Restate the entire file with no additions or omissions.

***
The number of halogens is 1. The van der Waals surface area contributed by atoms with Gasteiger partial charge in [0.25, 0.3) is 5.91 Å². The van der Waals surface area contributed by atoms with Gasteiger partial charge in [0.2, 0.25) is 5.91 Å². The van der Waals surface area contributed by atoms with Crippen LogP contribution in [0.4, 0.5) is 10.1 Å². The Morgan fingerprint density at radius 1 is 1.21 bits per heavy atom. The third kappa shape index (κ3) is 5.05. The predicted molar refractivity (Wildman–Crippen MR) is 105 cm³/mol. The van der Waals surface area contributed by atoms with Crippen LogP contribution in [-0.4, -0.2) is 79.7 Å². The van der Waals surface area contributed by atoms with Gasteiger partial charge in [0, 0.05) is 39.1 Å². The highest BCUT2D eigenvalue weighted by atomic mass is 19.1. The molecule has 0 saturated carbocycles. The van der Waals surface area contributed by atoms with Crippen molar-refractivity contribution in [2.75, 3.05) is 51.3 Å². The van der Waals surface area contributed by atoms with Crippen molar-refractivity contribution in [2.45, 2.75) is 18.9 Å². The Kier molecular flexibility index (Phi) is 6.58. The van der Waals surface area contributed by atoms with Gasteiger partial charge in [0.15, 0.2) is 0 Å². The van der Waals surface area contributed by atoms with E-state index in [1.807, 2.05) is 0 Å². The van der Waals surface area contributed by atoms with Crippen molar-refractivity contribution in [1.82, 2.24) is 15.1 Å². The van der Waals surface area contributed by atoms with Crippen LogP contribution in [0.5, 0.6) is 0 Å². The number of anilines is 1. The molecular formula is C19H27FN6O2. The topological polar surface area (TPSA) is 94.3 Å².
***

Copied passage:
The number of halogens is 1. The van der Waals surface area contributed by atoms with Gasteiger partial charge in [0.25, 0.3) is 5.91 Å². The van der Waals surface area contributed by atoms with Gasteiger partial charge in [0.2, 0.25) is 5.91 Å². The van der Waals surface area contributed by atoms with Crippen LogP contribution in [0.4, 0.5) is 10.1 Å². The Morgan fingerprint density at radius 1 is 1.21 bits per heavy atom. The third kappa shape index (κ3) is 5.05. The predicted molar refractivity (Wildman–Crippen MR) is 105 cm³/mol. The van der Waals surface area contributed by atoms with Crippen LogP contribution in [-0.4, -0.2) is 79.7 Å². The van der Waals surface area contributed by atoms with Gasteiger partial charge in [0, 0.05) is 39.1 Å². The highest BCUT2D eigenvalue weighted by atomic mass is 19.1. The molecule has 0 saturated carbocycles. The van der Waals surface area contributed by atoms with Crippen molar-refractivity contribution in [2.75, 3.05) is 51.3 Å². The van der Waals surface area contributed by atoms with Crippen molar-refractivity contribution in [2.45, 2.75) is 18.9 Å². The Kier molecular flexibility index (Phi) is 6.58. The van der Waals surface area contributed by atoms with Gasteiger partial charge in [0.15, 0.2) is 0 Å². The van der Waals surface area contributed by atoms with E-state index in [1.807, 2.05) is 0 Å². The van der Waals surface area contributed by atoms with Crippen molar-refractivity contribution in [1.82, 2.24) is 15.1 Å². The van der Waals surface area contributed by atoms with Crippen LogP contribution in [0.5, 0.6) is 0 Å². The number of anilines is 1. The molecular formula is C19H27FN6O2. The topological polar surface area (TPSA) is 94.3 Å².